Maintaining sustainable work performance and organisational culture without sacrificing employee wellbeing

People often compare business to sport. After all, both involve teamwork, strategy, and working towards a common goal. The key difference is sport matches end after an hour or so, but business has no scheduled end point. This is why it is crucial that businesses maintain sustainable work performance in order to thrive long-term, avoiding the risk of burnout, failure, and an unhappy and low performing workplace. Managing long lasting work performance is easier said than done, but here are some ways you can ensure sustainable high performance in your business.

 Restructuring your company for endless growth

At Pierlite, we’ve prioritised an environment of sustainable work performance to the extent that we reinvented our vision, mission, values, and workplace culture. Before I joined Pierlite, the company’s vision was to be Australia’s largest lighting company providing lighting solutions everywhere. When I became Pierlite’s CEO, I worked with my team to change this completely. Why? What could be better than being the largest lighting company? Well, the problem with Pierlite’s old vision is that it gave the company an endpoint. Once we became Australia’s largest lighting company providing lighting everywhere, what else would we be working towards?

 To ensure Pierlite is ever-growing, we changed our vision and mission so that it would have no expiry date. Today, our vision is “empowering our people, our customers and our community to make a positive difference for a brighter future” and our mission is to “continuously challenge the status quo to drive growth through the pursuit of innovation, excellence, and performance to service our customers and our community.” Now, that’s something we could do forever. It’s also a vision and mission that gives the team a purpose when they come to work as it provides us with a genuine intent to make a difference. Having a purpose and passion to improve your organisation is key to sustainable performance.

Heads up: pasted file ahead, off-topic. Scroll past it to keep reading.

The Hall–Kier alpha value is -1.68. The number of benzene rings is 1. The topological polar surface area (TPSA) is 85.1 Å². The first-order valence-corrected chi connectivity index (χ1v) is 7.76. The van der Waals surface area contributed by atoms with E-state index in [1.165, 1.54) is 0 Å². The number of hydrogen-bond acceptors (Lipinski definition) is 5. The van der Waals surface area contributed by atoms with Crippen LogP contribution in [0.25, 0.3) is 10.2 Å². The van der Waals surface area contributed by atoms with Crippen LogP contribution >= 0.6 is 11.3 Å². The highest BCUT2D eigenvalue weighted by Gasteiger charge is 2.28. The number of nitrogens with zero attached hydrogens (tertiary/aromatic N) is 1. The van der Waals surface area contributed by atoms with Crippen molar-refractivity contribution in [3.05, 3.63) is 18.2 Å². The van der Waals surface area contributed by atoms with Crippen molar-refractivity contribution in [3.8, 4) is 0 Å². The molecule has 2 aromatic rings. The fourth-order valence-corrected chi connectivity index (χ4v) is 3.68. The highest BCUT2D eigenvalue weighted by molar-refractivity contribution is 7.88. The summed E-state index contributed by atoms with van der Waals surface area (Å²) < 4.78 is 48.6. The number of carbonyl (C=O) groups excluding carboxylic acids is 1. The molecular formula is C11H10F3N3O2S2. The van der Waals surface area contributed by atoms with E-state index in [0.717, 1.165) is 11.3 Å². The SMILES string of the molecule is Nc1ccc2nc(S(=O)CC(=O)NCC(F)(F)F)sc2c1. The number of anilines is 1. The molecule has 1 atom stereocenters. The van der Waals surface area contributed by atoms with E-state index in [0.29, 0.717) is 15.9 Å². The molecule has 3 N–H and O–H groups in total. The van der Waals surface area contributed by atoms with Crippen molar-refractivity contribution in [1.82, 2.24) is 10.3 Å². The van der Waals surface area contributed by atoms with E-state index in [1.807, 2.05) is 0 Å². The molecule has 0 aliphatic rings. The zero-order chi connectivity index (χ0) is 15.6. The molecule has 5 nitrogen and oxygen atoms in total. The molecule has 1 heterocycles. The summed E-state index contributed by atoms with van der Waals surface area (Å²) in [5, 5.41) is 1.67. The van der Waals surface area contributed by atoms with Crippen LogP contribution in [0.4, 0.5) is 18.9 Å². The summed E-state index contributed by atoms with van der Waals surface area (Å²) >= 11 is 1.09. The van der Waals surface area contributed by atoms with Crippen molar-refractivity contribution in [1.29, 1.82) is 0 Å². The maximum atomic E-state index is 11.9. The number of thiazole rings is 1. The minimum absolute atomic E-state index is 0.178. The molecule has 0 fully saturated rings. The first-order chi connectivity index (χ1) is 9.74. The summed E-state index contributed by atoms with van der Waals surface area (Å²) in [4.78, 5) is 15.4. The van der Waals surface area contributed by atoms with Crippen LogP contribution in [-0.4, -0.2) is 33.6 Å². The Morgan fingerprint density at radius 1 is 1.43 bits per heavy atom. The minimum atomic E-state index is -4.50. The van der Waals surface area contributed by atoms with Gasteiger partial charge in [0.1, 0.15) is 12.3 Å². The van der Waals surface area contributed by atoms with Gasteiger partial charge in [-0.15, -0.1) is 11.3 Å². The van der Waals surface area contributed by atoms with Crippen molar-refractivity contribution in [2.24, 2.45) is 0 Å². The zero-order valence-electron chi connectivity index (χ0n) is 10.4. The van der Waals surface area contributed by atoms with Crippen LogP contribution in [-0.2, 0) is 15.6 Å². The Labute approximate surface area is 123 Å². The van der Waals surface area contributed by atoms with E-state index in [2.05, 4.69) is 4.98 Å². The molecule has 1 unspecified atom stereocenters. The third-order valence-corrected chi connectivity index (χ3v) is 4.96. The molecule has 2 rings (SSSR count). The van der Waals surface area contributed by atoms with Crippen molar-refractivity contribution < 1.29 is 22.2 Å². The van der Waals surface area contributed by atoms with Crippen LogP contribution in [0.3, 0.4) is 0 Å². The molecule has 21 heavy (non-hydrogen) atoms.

Everyone wakes up with good intentions. As leaders our job is to empower their intent and help them to grow into high performers. Employees are driven by intent when working towards a company’s purpose, so how do you ensure your team is connected to your company’s mission? One study found that 61% of employees don’t know what their company’s mission is. How can they be driven by their company’s purpose if they don’t even know what it is? Reminding your team of the company’s mission can be as easy as mentioning it in emails. I send out company-wide emails three times a week, and in them I remind my team of why we’re here, what our values are, and the importance of our work. My team responds with enthusiasm, gratitude, and passion – a lot can come from a simple email.  

 As leader of Pierlite in Australia and New Zealand, I know just as well as every other leader that things get busy. It’s easy to put seemingly trivial tasks like company emails on the backburner, however, we must make the time to invest in our team. The only reason the lemon tree in my garden can grow is because I make the effort to water it. The same goes for your team – they can only flourish if you invest in the effort and tools they need to grow.

 Working with your setbacks

Long-term performance is not about trying to have zero obstacles or have your entire team be at 100% all the time. Rather, sustainable growth is about accepting your losses and working through setbacks so that your company continues to grow stronger.

 When managing setbacks, it’s important to identify what causes them. Without properly addressing the causes of a performance drop, you put your company’s sustainable work performance at risk. Leaders set the rhythm for their team’s work culture, so consider how your leadership may be affecting your team’s performance. For example, maybe you need to focus more on “walking the talk”. As leaders, it’s our job to motivate and inspire when we speak in meetings, but we also need to follow through with our actions. You could be the best speaker in the world, but if your daily actions don’t reflect what you preach, your team’s performance will suffer. Accountability starts at the top, and leaders need to be held as accountable as the rest of the organisation.